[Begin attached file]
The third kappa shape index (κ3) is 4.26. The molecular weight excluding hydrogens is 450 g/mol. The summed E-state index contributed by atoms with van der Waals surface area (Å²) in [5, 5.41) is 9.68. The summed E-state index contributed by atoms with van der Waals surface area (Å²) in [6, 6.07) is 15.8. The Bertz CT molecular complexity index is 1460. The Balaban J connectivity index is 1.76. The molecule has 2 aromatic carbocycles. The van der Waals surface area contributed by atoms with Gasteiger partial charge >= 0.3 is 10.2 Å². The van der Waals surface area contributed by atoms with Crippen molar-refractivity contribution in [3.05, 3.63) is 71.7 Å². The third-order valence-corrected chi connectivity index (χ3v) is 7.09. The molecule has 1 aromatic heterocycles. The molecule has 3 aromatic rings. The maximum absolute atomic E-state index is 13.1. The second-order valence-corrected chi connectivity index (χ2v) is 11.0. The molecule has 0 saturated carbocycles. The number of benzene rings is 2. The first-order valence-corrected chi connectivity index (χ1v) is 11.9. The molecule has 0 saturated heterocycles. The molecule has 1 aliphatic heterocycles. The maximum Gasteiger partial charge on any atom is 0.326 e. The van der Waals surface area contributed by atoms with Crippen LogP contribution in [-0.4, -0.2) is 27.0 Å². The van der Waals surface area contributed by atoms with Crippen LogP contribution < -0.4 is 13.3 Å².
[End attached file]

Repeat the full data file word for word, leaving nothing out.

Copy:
The third kappa shape index (κ3) is 4.26. The molecular weight excluding hydrogens is 450 g/mol. The summed E-state index contributed by atoms with van der Waals surface area (Å²) in [5, 5.41) is 9.68. The summed E-state index contributed by atoms with van der Waals surface area (Å²) in [6, 6.07) is 15.8. The Bertz CT molecular complexity index is 1460. The Balaban J connectivity index is 1.76. The molecule has 2 aromatic carbocycles. The van der Waals surface area contributed by atoms with Gasteiger partial charge >= 0.3 is 10.2 Å². The van der Waals surface area contributed by atoms with Crippen molar-refractivity contribution in [3.05, 3.63) is 71.7 Å². The third-order valence-corrected chi connectivity index (χ3v) is 7.09. The molecule has 1 aromatic heterocycles. The molecule has 3 aromatic rings. The maximum absolute atomic E-state index is 13.1. The second-order valence-corrected chi connectivity index (χ2v) is 11.0. The molecule has 0 saturated carbocycles. The number of benzene rings is 2. The first-order valence-corrected chi connectivity index (χ1v) is 11.9. The molecule has 0 saturated heterocycles. The molecule has 1 aliphatic heterocycles. The maximum Gasteiger partial charge on any atom is 0.326 e. The van der Waals surface area contributed by atoms with Crippen LogP contribution in [-0.4, -0.2) is 27.0 Å². The van der Waals surface area contributed by atoms with Crippen LogP contribution < -0.4 is 13.3 Å².